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React Key Props And Why You Shouldn’t Be Using Index

February 17, 2019

If you’ve ever mapped over an array in React, you’ve likely seen this warning:

Warning: Each child in a list should have a unique "key" prop.

warning children should have unique key

I wanted to understand why React gives this warning. After all, I’d heard that using the index of the element was a poor choice even though it is reliably unique.

It’s reliably unique in the sense that no two elements will ever have the same index. However, you have no guarantee that the index will be assigned to the same element the next time the page renders.

Dan Abramov recently wrote about React As A UI Runtime. When he gets to talk about lists, he has a provocative point:

Comparing the element type at the same position in the tree is usually enough to decide whether to reuse or re-create the corresponding host instance.

But this only works well if child positions are static and don’t re-order. In our example above, even though message could be a “hole”, we still knew that the input goes after the message, and there are no other children.

With dynamic lists, we can’t be sure the order is ever the same.

If the list of our shopping items is ever re-ordered, React will see that all p and input elements inside have the same type, and won’t know to move them. (From React’s point of view, the items themselves changed, not their order.)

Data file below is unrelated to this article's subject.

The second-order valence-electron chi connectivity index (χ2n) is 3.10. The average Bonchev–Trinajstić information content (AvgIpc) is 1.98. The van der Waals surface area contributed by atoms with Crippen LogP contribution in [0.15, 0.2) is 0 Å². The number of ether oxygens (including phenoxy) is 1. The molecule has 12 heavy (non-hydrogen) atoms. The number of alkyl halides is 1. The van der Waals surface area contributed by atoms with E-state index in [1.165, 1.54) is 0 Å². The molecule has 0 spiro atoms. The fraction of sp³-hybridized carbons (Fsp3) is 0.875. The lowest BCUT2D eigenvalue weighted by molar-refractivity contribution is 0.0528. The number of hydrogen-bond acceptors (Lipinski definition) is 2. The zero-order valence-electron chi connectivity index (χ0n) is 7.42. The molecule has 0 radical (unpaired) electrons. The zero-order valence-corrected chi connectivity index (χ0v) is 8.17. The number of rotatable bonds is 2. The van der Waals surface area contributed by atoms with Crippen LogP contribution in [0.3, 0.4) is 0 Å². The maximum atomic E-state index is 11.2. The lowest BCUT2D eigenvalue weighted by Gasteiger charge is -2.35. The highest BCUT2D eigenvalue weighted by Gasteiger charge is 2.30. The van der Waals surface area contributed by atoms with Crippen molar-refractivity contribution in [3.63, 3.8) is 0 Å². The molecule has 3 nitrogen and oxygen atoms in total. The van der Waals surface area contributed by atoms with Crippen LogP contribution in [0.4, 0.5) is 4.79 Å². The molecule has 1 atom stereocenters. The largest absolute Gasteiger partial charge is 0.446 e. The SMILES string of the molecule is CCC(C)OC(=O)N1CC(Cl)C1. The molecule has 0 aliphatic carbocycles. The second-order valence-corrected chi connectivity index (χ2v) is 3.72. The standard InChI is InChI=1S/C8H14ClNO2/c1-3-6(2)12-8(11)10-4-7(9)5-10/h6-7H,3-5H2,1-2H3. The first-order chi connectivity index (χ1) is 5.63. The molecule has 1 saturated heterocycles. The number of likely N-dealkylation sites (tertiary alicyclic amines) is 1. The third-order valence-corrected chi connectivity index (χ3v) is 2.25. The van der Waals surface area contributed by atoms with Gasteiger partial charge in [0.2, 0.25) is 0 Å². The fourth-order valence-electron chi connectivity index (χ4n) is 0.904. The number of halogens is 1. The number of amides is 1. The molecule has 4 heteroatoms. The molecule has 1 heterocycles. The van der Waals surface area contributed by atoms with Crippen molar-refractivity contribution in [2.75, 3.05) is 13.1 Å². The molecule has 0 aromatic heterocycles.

This helped me understand why keys were helpful - they tell React whether two items are “conceptually” the same - even if their order has changed. But I needed to walk through some examples to see where the index fell in this.

Let’s think about this from React’s perspective as we render components in three separate ways.

For all examples, we’ll imaging that we’re rending a details component for animals.

We will start with three animals and then remove one - the second one in the list.

Before

const animals [
{"name": "Albert", "breed": "English Bulldog", "age": 2},
{"name": "Lucy", "breed": "Labrador", "age": 7},
{"name": "Nimbus", "breed": "Havanese", "age": 12}
]

After

const animals [
{"name": "Albert", "breed": "English Bulldog", "age": 2},
{"name": "Nimbus", "breed": "Havanese", "age": 12}
]

No Key

If we do not use a key, we will receive the error above. Why? Because every time we re-render, React won’t have any sense for what’s changed, and so it will have no choice but to re-render the each child in the list.

render() {
  return (
    <div>
      <div className="container">
        {animals.map((animal, index) => (
          <Details
            name={animal.name}
            breed={animal.breed}
            age={animal.age}
          />
        ))}
      </div>
    </div>
  );
}

Don’t do this. React will yell at you. Rightfully so. You’ll

Index As Key

What if we use an index for the key? When we modify our list and drop Lucy, the key that doesn’t get passed down to the children would be “2”. That key, however, referred to Nimbus - which is where React would focus its updating efforts. That’s definitely not what we want.